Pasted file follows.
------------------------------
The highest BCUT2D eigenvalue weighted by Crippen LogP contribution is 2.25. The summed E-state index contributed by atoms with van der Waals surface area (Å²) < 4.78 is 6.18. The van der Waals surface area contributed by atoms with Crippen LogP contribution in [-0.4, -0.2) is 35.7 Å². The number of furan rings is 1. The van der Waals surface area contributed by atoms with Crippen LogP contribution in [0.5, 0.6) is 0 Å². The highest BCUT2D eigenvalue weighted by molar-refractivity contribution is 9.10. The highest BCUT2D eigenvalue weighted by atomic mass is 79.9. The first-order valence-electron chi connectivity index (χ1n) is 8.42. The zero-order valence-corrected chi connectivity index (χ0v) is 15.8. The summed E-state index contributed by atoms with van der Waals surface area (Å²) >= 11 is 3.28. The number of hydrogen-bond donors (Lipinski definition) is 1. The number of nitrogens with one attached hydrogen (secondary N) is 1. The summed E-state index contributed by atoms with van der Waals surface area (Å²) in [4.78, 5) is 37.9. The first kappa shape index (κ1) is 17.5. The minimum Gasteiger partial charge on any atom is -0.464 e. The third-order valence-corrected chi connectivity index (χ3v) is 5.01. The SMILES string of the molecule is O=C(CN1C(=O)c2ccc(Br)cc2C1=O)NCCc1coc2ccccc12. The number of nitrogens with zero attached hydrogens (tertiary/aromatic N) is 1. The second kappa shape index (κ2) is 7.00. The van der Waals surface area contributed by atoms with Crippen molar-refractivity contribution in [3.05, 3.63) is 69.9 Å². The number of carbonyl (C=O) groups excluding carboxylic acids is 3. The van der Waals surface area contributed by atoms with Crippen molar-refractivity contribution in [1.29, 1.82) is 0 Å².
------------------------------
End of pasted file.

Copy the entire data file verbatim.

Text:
The highest BCUT2D eigenvalue weighted by Crippen LogP contribution is 2.25. The summed E-state index contributed by atoms with van der Waals surface area (Å²) < 4.78 is 6.18. The van der Waals surface area contributed by atoms with Crippen LogP contribution in [-0.4, -0.2) is 35.7 Å². The number of furan rings is 1. The van der Waals surface area contributed by atoms with Crippen LogP contribution in [0.5, 0.6) is 0 Å². The highest BCUT2D eigenvalue weighted by molar-refractivity contribution is 9.10. The highest BCUT2D eigenvalue weighted by atomic mass is 79.9. The first-order valence-electron chi connectivity index (χ1n) is 8.42. The zero-order valence-corrected chi connectivity index (χ0v) is 15.8. The summed E-state index contributed by atoms with van der Waals surface area (Å²) >= 11 is 3.28. The number of hydrogen-bond donors (Lipinski definition) is 1. The number of nitrogens with one attached hydrogen (secondary N) is 1. The summed E-state index contributed by atoms with van der Waals surface area (Å²) in [4.78, 5) is 37.9. The first kappa shape index (κ1) is 17.5. The minimum Gasteiger partial charge on any atom is -0.464 e. The third-order valence-corrected chi connectivity index (χ3v) is 5.01. The SMILES string of the molecule is O=C(CN1C(=O)c2ccc(Br)cc2C1=O)NCCc1coc2ccccc12. The number of nitrogens with zero attached hydrogens (tertiary/aromatic N) is 1. The second kappa shape index (κ2) is 7.00. The van der Waals surface area contributed by atoms with Crippen molar-refractivity contribution in [3.05, 3.63) is 69.9 Å². The number of carbonyl (C=O) groups excluding carboxylic acids is 3. The van der Waals surface area contributed by atoms with Crippen molar-refractivity contribution in [1.29, 1.82) is 0 Å².